And before everyone starts stabbing me with lectures and reminders about our oppressed sex*, let me remind you that I have never experienced any of those things. I have received nothing but encouragement and praise from primarily male blog writers and friends. All of those who have requested words or opinions from me concerned gender neutral topics, and no one has flamed me about any of my overly romantic paragraphs concerning Assassin’s Creed or my loving attachment to Fenris in Dragon Age 2. Maybe it’s because I am so openly a girly gamer. I play what I want, I say what I want, I feel what I want and I have no shame about any of it. I have never censored myself or tried to be anything other than what I am. My non-gamer friends love and support me, and get excited when I get excited about something in my virtual habitat, even if they have no idea what I am talking about. If someone were to try to provoke me based on my gender I would shake my head and ignore them, as any child is told to do in the schoolyard when being bullied. To be honest, after reading and writing within a teensy little corner of the gaming world for almost two years now, I can visualize my fellow ladies being more critical towards me than any of the gents. This sort of sharkish mentality is famous amongst women, as we tend to be way cattier than boys concerning anything that can be construed competitive in nature.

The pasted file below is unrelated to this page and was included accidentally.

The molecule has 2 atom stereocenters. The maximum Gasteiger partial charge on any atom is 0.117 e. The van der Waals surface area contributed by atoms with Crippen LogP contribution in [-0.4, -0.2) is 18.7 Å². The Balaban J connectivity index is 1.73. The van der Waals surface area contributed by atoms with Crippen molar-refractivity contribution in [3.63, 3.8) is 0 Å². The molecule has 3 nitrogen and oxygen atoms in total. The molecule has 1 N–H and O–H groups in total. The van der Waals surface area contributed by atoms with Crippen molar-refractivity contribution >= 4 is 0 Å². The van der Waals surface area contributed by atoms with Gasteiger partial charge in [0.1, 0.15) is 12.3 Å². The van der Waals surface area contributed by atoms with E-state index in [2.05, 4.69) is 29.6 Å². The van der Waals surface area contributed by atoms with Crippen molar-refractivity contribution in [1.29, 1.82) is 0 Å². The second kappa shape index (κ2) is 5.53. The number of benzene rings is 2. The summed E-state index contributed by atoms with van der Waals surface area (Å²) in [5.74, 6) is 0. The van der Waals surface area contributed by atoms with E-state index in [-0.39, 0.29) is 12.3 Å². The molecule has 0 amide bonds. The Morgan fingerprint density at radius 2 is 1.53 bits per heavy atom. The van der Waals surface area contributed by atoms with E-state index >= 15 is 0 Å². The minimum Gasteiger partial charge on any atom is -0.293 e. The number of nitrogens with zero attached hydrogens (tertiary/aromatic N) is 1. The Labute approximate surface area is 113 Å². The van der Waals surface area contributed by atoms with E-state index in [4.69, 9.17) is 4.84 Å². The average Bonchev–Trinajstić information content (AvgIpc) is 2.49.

Bottom line is, if a huge balloon of sexism exists in the gaming world, I have never experienced it firsthand. That doesn’t mean I don’t believe it exists, but I think that angry dog-piling onto anyone who makes even the slightest mention of a potential line between the male-female gaming community is probably the wrong tactic. Whether video games are something you play on the bus, via a handheld, or in your living room, via a controller, it is a personal experience. And no one can disrupt that experience if you don’t give them the power to. If you like Call of Duty multiplayer but hate the boy chatter, mute the damn thing, or find a group of girls to play with every night. Yes, the whole environment should be sunshine and unicorns, but reality says differently, so instead of beating against a brick wall, just become empowered and create your own world.

And while all of you are nitpicking each other to death, I will continue to play video games, unheeded by anything or anyone, because I love them like peppermint and ice cream and I can do whatever the fuck I want, as no one ever told me I couldn’t and even if they did I wouldn’t listen to them anyway.

*Total Disclaimer: Of course, I don't believe that all female gamers have these streamlined opinions about gender exclusions within the community, because I believe the majority of them are like me, and enjoy it as a face value experience, without analyzing its deeper sociological meanings. They are awesome.